Pinarello claim to have made their Tour-winning, hour record-holding Bolide even faster, by launching a triathlon version they've dubbed the Bolide TR+.
This is Pinarello's first tri-specific bike (although former pro cyclist turned triathlete Cameron Wurf in the video below has been using a modified version of the regular Bolide for a while) and the main changes are the integrated storage options and the addition of disc brakes, something we've seen on numerous tri bike launches this week ahead of the Ironman World Championships.
Pinarello say the storage boxes actually lead to an aerodynamic improvement compared to the TT Bolide, and the TR+ has spent plenty of time in the wind tunnel to refine aerodynamics. The geometry has been tweaked for tri, with a 35mm increase in the headtube to improve ergonomics and an 8mm lowering of the bottom bracket to make for better stability. The seat tube angle is a mean 78°, and the chainstays are super short at 395mm to ensure maximum power transfer. The tyre clearance has been made bigger, able to take up to a 28mm tyre on a 30mm rim.
On the top-end TR+ Pinarello claim they are using the best carbon in the world, Torayca T1100G UD with Nanoalloy that's favoured by the aerospace industry, while the TR uses T700UD carbon fibre. As you may have expected you'll need pretty deep pockets to get your hands on either version, with the Bolide TR available as a complete bike with a Sram Force groupset and Fulcrum Racing Quattro Carbon wheels for £7,500. A Shimano Ultegra Di2 version is £9,500, while the top-of-the-range TR+ with Shimano Dura-Ace Di2 will set you back a cool £11,000.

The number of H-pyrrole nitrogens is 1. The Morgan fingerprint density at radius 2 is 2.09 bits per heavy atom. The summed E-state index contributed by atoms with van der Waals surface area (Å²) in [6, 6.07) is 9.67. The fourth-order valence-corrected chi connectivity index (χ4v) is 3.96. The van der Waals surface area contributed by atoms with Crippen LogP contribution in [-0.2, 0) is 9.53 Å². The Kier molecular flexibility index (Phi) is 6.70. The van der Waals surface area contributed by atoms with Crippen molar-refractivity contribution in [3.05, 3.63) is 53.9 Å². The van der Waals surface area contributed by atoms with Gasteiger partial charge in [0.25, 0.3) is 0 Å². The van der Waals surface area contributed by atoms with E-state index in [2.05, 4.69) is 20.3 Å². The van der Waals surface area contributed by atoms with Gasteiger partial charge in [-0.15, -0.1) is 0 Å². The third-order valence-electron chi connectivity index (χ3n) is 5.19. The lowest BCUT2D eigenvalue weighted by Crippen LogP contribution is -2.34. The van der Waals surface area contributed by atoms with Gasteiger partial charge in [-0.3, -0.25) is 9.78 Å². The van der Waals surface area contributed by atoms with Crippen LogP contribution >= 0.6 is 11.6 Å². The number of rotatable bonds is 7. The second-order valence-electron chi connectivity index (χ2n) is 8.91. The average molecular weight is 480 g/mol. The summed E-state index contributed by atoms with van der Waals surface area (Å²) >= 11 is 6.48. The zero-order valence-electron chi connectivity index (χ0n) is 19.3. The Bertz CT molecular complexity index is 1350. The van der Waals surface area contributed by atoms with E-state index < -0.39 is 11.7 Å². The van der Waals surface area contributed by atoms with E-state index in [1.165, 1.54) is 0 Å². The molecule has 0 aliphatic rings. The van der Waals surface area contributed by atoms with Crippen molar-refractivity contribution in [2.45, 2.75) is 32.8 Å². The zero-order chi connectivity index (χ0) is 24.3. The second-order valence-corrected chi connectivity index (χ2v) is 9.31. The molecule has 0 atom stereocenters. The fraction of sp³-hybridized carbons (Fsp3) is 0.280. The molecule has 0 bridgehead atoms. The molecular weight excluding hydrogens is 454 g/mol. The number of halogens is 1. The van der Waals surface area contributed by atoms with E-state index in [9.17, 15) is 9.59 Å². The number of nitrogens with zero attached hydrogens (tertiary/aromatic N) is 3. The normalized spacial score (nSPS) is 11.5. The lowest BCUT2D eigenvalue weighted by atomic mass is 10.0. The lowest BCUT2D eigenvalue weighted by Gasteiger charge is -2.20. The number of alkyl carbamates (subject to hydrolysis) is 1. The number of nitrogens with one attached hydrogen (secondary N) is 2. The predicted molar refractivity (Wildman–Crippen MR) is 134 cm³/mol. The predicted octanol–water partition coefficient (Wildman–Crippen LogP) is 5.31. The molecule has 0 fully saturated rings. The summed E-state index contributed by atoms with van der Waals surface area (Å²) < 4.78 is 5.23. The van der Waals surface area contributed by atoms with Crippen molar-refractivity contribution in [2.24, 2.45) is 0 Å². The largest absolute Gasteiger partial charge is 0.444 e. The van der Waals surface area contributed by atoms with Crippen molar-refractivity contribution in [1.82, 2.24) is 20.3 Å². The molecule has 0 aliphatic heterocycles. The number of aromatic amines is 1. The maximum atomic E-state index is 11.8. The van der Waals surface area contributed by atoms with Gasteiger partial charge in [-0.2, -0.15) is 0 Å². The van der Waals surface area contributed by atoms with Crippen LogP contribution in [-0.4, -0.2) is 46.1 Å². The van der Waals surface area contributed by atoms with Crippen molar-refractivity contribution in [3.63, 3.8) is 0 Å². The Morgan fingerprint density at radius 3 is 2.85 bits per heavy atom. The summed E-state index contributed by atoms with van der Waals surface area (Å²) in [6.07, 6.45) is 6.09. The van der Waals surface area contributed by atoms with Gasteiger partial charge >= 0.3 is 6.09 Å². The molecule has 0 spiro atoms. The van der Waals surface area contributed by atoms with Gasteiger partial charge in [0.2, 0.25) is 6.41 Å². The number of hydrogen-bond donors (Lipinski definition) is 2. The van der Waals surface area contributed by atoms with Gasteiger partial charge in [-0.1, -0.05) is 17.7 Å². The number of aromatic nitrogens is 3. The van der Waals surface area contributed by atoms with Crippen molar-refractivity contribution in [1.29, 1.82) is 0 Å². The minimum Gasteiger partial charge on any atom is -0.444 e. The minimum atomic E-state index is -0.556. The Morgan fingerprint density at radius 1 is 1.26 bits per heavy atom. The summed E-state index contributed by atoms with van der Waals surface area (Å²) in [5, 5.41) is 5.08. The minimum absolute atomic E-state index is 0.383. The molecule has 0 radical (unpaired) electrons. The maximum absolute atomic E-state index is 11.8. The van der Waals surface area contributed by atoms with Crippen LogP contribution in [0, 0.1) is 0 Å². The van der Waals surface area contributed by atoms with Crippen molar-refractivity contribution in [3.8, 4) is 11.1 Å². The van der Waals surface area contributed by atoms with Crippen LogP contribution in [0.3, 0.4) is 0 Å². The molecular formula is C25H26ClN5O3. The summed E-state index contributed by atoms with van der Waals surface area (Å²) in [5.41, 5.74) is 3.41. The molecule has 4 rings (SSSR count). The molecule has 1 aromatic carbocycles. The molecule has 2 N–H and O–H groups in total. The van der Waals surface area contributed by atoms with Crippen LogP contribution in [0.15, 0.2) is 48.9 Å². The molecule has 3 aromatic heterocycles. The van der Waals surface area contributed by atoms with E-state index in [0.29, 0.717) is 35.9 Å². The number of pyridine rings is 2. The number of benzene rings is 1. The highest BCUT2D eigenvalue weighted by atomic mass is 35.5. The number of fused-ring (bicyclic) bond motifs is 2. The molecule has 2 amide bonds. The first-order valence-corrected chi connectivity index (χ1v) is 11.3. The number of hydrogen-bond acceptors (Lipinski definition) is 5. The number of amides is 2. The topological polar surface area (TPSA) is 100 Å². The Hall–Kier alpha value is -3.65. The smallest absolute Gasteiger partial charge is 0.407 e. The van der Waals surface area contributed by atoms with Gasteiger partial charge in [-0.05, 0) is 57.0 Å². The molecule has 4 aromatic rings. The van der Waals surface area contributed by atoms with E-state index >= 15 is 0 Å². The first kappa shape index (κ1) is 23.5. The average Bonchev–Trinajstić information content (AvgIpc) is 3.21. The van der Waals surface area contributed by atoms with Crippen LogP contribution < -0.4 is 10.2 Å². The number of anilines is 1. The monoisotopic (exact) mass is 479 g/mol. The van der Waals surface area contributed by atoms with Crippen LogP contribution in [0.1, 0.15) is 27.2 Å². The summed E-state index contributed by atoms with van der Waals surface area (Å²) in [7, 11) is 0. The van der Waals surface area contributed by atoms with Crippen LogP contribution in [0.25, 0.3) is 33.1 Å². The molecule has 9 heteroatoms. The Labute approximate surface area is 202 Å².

While the Italians have gained a bike, they're currently dealing with the less positive loss of the Tour de France trophy, stolen from their stand at the NEC in Birmingham: “We are obviously devastated about this. We accept full responsibility, and (we) have personally apologised to Geraint. Obviously we all hope that the trophy can be recovered”, said Pinarello's managing director Richard Hemington...
Arriving at road.cc in 2017 via 220 Triathlon Magazine, Jack dipped his toe in most jobs on the site and over at eBikeTips before being named the new editor of road.cc in 2020, much to his surprise. His cycling life began during his students days, when he cobbled together a few hundred quid off the back of a hard winter selling hats (long story) and bought his first road bike - a Trek 1.1 that was quickly relegated to winter steed, before it was sadly pinched a few years later. Creatively replacing it with a Trek 1.2, Jack mostly rides this bike around local cycle paths nowadays, but when he wants to get the racer out and be competitive his preferred events are time trials, sportives, triathlons and pogo sticking - the latter being another long story.